Making energy conservation easy.

Ian Rowlands shows a student, whose back is turned, a small blue computer-like device.

School of Environment, Resource and Sustainability professor Ian Rowlands shows a student the small computer at the heart of his Energy Hub Management System project.

School of Environment, Resource and Sustainability (SERS) professor Ian Rowlands would like you to imagine a summer’s day in the near future that might go something like this.

You wake up, make breakfast, and flick on the weather forecast. It’s going to be a scorcher. You go to work and your house powers down. Outlets connected to appliances drawing phantom power shut off. Then, just before you’re due to arrive home, the air conditioner starts itself up. When you walk in the door, it’s a reasonable 25 degrees.

However, the energy grid is now facing peak demand. So your air conditioner resets itself to 27. As you make dinner, all your kitchen appliances are fully available. After dinner, their outlets turn off while your entertainment system’s outlets turn on.

After your favourite show, you check your online energy management portal and learn it would be best if you waited until later at night to run your dishwasher. You turn it on before bed, knowing you have minimized your utility bills and carbon footprint, and helped secure power system reliability across the province, with little inconvenience.

This is the type of scenario Rowlands is working toward in the Energy Hub Management System project, which has received $2.45 million in funding, including in-kind contributions, from public and private sector partners, including the Ontario Centres of Excellence, Ontario Power Authority, Hydro One, Energent, and Milton Hydro.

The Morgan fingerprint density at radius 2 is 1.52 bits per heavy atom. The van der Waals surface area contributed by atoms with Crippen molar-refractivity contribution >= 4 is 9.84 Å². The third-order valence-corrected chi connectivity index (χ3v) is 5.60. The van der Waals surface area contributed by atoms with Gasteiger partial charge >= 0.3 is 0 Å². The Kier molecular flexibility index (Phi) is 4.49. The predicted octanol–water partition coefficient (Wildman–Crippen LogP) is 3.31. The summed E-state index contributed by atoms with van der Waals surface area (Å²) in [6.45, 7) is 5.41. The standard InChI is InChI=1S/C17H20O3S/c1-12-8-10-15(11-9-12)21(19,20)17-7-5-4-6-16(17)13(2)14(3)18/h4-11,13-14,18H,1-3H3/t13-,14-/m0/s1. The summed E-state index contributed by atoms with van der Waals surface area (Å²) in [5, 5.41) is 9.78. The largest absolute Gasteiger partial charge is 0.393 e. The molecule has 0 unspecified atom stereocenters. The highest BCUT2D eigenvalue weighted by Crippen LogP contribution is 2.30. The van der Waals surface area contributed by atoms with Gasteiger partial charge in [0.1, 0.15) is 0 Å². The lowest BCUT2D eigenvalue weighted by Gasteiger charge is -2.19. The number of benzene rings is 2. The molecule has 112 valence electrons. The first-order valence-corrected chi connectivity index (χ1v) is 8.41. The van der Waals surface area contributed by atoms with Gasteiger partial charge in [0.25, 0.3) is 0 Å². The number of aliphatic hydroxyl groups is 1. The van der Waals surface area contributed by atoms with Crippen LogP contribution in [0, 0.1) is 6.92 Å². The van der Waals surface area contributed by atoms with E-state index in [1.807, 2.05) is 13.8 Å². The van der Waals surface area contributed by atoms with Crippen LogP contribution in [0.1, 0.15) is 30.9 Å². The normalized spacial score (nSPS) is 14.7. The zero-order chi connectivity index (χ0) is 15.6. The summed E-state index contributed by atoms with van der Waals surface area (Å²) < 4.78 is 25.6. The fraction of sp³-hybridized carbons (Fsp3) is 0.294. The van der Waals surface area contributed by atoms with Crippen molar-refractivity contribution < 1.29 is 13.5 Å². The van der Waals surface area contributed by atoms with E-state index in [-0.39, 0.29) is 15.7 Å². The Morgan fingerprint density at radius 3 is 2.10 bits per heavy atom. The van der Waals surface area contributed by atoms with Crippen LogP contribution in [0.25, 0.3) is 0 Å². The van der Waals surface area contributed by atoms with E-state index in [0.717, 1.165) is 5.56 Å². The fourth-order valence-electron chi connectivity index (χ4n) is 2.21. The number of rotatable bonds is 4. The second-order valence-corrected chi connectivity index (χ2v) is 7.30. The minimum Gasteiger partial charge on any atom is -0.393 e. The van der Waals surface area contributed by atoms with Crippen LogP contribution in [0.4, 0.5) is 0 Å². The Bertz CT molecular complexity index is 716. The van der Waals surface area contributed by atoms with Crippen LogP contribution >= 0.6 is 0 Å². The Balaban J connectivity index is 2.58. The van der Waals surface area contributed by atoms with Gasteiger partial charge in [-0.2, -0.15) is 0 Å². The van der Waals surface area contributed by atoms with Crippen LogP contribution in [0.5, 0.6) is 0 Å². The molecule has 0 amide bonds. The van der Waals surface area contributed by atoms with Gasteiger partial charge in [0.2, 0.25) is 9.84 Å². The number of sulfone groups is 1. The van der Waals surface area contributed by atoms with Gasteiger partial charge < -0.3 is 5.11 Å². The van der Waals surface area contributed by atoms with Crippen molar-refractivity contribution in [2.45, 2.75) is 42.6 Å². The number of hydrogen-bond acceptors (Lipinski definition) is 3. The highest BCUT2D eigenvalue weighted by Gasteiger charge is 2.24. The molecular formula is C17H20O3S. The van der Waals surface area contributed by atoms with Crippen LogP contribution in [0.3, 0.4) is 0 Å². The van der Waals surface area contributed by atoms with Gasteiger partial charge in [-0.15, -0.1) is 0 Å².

A small computer sits under a smart electrical panel and other equipment in a private home.25 Milton homes are currently participating in a pilot project, and plans are in place to expand to workplaces as well. The pilot homes have been outfitted with small computers integrated with either a smart electrical panel or an energy monitoring system, smart plugs, and a router that allows these elements to communicate, says Rowlands, who leads the project, working with colleagues from faculties of Environment and Engineering.

There is a web portal, which allows users to monitor electricity consumption and costs in real time, with such specific information they can tell how much energy they consumed by playing Wii or by using their dishwasher.

Users can use the portal to input constraints such as an acceptable temperature range, or choose how much control to give the system. This data is combined with information such as energy prices and weather forecasts.

After monitoring a site’s energy use patterns, the system develops an optimal schedule that allows users to achieve cost savings and/or environmental goals. Some actions, such as changing the temperature at night, can be set automatically, while in other cases the system merely suggests, for instance, the best times to run the dishwasher.

In the future, the system could also be used to co-ordinate energy production and storage, for instance if a home has solar panels.

Currently, our electricity system is built to handle peak demand times. This means some infrastructure is “idle or underutilized” most of the time, says Rowlands.

"If through information communications technology, we can shift load from this peak period, perhaps five per cent of our energy capital stock would no longer be needed."